Had I not had one in my 300Z it would have burnt to a crisp as it was a GD oil fire. I had the oil changed while at my folks place in south NJ. The IDIOTS didn't put the oil cap back on which dripped oil down to the turbos... poof!! A freaken nice oil fire going while I was hammer down on the GSP. That old style extingisher worked but did a job on some expensive electronics which was covered by insurance. My thought is everyone has different disaster tolerances and therefore should equip their vehicles with whatever works for them.
 

·
Registered
06 TJ SE 2.4L 6spd, 79 CJ5 258ci 4spd, 83 CJ7 258ci auto
Joined
·
1,309 Posts
@armyvet25
Secondly, the chances of suddenly acquiring an allergy are infinitesimally tiny compared to a possible vehicle fire.
By your logic, you shouldn't bother carrying a first aid kit, emergency kit, jumper cables, or even wear a helmet on a motorcycle (okay, that last one is a bit drastic of an example).
If we're comparing inconvenience, one might have to remember to grab their EpiPen on an outing since one usually carries it on their person rather than leaving it in their glove box all the time. You don't have to remember to grab an already-mounted extinguisher.
Bullshlt ---> The national average is one fire per 19 million miles driven. That's all vehicles, not just Jeeps, but plenty of articles on the Fiat Stelantis fire controversy's so if you own one of them turds and are scared of the boogie man, by all means, get one. People develop allergies all the time, and your other comparisons are common vehicle safety/maintenance items. And you wouldn't grab an EpiPen unless you already had an allergy...non logic post.
And no I'm not upset or mad at your reply, just continuing to play devil's advocate😈
And....you failed to actually read or comprehend my post, as I did state "for" them if you have a need(second sentence first paragraph)
Some of those fire stats included were intentionally started. But carry one, carry two whatever makes you feel all fuzzy and warm at night lol. I don't let fear dominate me, but common sense, again, if there's a need due to situation/circumstance...crappy new Fiat/Stelantis...Electric battery operated....required by law, Id carry one, I'm not against them.:cool:
 

·
Registered
06 TJ SE 2.4L 6spd, 79 CJ5 258ci 4spd, 83 CJ7 258ci auto
Joined
·
1,309 Posts
Vehicle fires aren’t the only reason to carry a fire extinguisher. Camp mishaps occur.
yep, why I said if the "Need" dictates, all for it, I carry one on a boat, at camping, any extreme trail riding especially when fire danger present
 

·
Premium Member
Joined
·
10,772 Posts
  • Sad
Reactions: bill61

·
Registered
Joined
·
1,721 Posts
Hilarious writing. I carry a 2.5 pounder next the driver's seat.

My quick vehicle fire stories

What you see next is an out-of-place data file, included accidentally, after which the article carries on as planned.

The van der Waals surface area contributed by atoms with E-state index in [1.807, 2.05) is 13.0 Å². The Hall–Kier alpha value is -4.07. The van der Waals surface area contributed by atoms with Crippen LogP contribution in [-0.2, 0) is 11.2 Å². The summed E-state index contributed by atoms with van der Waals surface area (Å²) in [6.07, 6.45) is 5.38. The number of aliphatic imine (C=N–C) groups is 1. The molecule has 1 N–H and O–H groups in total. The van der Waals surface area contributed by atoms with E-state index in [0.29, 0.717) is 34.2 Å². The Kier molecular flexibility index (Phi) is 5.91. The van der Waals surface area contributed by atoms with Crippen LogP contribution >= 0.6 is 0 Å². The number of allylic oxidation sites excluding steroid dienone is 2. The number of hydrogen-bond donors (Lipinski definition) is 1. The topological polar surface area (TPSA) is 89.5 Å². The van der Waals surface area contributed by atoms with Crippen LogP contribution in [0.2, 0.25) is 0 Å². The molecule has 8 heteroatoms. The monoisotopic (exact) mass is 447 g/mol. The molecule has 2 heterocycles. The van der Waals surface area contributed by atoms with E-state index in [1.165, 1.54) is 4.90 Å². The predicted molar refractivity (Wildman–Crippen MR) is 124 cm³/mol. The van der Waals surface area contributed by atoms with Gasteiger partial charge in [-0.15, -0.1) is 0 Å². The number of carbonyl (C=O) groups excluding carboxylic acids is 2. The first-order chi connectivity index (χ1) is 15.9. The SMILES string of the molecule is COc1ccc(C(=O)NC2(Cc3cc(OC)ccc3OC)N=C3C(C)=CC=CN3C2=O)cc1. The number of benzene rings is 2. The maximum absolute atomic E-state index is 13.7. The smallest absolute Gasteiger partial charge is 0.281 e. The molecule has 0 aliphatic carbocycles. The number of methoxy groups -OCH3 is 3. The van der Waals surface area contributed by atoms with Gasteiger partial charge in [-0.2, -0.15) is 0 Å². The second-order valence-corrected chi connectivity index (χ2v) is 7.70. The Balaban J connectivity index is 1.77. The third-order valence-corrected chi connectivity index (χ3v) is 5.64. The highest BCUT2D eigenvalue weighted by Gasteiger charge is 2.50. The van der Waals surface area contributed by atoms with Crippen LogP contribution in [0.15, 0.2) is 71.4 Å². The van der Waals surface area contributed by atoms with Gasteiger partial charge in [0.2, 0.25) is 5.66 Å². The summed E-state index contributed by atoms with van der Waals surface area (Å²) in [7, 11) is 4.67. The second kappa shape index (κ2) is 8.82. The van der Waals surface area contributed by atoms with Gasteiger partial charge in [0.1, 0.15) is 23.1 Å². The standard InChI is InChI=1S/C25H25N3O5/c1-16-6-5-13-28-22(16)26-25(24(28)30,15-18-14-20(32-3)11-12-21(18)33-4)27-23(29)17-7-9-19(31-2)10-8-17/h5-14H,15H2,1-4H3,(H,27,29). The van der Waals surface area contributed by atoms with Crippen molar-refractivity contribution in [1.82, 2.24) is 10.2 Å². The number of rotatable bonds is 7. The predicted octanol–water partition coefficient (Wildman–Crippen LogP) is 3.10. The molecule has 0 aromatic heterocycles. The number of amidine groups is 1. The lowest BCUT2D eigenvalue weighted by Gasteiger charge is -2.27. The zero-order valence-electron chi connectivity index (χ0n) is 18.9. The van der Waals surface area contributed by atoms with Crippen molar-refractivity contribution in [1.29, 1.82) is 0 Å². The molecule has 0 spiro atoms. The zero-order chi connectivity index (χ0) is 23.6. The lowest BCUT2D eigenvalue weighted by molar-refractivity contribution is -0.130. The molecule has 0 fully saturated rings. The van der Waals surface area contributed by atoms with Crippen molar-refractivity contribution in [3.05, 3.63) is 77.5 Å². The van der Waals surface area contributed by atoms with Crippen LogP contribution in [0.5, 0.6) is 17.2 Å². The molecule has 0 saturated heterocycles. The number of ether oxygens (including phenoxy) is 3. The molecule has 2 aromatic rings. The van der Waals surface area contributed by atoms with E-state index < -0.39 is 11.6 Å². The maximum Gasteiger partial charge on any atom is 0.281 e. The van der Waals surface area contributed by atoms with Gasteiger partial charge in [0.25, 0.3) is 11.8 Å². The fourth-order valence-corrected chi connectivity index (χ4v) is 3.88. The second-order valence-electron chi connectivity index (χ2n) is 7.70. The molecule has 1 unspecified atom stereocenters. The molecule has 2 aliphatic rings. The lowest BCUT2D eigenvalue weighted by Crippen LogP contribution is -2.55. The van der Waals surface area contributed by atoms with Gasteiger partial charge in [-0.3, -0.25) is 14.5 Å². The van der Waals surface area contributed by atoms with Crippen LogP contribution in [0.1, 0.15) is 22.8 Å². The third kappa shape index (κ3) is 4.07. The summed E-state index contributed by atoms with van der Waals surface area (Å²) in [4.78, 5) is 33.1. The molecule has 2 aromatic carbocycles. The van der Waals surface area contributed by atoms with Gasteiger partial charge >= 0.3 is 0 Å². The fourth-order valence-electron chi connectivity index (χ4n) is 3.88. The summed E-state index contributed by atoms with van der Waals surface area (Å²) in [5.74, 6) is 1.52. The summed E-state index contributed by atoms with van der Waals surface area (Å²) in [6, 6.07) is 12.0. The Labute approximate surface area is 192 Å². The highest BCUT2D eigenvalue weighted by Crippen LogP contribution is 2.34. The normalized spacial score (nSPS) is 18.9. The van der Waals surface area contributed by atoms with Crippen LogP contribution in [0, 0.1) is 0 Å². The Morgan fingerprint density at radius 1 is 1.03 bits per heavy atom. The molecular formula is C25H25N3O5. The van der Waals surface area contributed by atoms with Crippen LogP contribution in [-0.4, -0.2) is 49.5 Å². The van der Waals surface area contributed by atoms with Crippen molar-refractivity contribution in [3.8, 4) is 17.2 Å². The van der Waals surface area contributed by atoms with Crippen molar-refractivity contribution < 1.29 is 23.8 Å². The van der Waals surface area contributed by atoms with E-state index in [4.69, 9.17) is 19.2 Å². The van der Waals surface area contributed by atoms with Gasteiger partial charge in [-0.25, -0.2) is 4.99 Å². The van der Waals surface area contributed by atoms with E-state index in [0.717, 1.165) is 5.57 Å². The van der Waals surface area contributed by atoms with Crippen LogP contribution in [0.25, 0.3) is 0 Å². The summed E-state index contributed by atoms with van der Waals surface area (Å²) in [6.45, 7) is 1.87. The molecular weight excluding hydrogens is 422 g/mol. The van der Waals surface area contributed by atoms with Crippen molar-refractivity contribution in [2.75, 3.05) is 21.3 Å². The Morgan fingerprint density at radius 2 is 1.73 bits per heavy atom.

My old Jeep club has a Renegade. It did fine in the Everglades until we were driving to Sonny's BBQ and I guess all the grass that packed in around the turbo dried and caught fire.

College summer job: I was driving a county water company truck (F350) when smoke starts pouring out the grill. Pop the hood and the alternator bursts into flames. Luck was on our side, we were re-installing about 50 fire extinguishers that needed their annual inspections. So I had half the bed full of them. We shot off several of them and the fire kept coming back bigger and badder each time. It was obviously an electrical short. I wasn't until we used an empty to knock the negative terminal off the battery did it actually stop. But we saved the truck.

Clothing Footwear Tire Wheel Vehicle
 

·
Registered
Joined
·
8,209 Posts
I disagree to some extent on some type of fire extinguishers. In point of fact the extinguisher I used to put out my 300Z twin turbo did in fact cause some electronic damage and made a terrible mess of the engine bay. I do agree the cheap extinguishers are better than having the vehicle burn up. Fortunately my insurance company covered the repairs on my Z but it wasn't inexpensive. The newest non residue extinguishers are however ridiculously expensive imo. However for something like a boat or aircraft I wouldn't consider any that are ABC or BC charged. Any extinguisher in good working order is however preferable to the fire itself imo.
Yeah... I've seen first hand the kind of damage abc extinguishers can do. I wouldn't want my jeep back after an abc gets fired off in it.
 

·
Registered
Joined
·
1,375 Posts
  • Fire Extinguisher: Class II ATVs (includes Jeeps, SUVs, and sand rails) and Class IV ATVs (side-by-sides) must be equipped with an approved dry chemical-type fire extinguisher that has at least 2 lbs. capacity. Class I ATVs and ORMs are excluded from the fire extinguisher requirement.
Required on public land in Oregon......
 

·
Registered
Joined
·
2,300 Posts
Just curious..... Most common fire extinguishers are CO². So, it would stand to reason that any CO² dispersal system would work similarly.

Power Tank CO² systems are popular and very efficient tire reinflation systems. They almost always carry more CO² than your typical car fire extinguisher. Wouldn't that suffice?
 

·
Registered
Joined
·
2,560 Posts
Just curious..... Most common fire extinguishers are CO². So, it would stand to reason that any CO² dispersal system would work similarly.

Power Tank CO² systems are popular and very efficient tire reinflation systems. They almost always carry more CO² than your typical car fire extinguisher. Wouldn't that suffice?
Dry chemical is most common, because it can be used on most fires. ABC rated. For your vehicle either would likely suffice. But the "some A" would be a help where dry chem could help prevent fire catching further on the ground.

Sent from my SM-G975U using Tapatalk
 
21 - 40 of 43 Posts
Top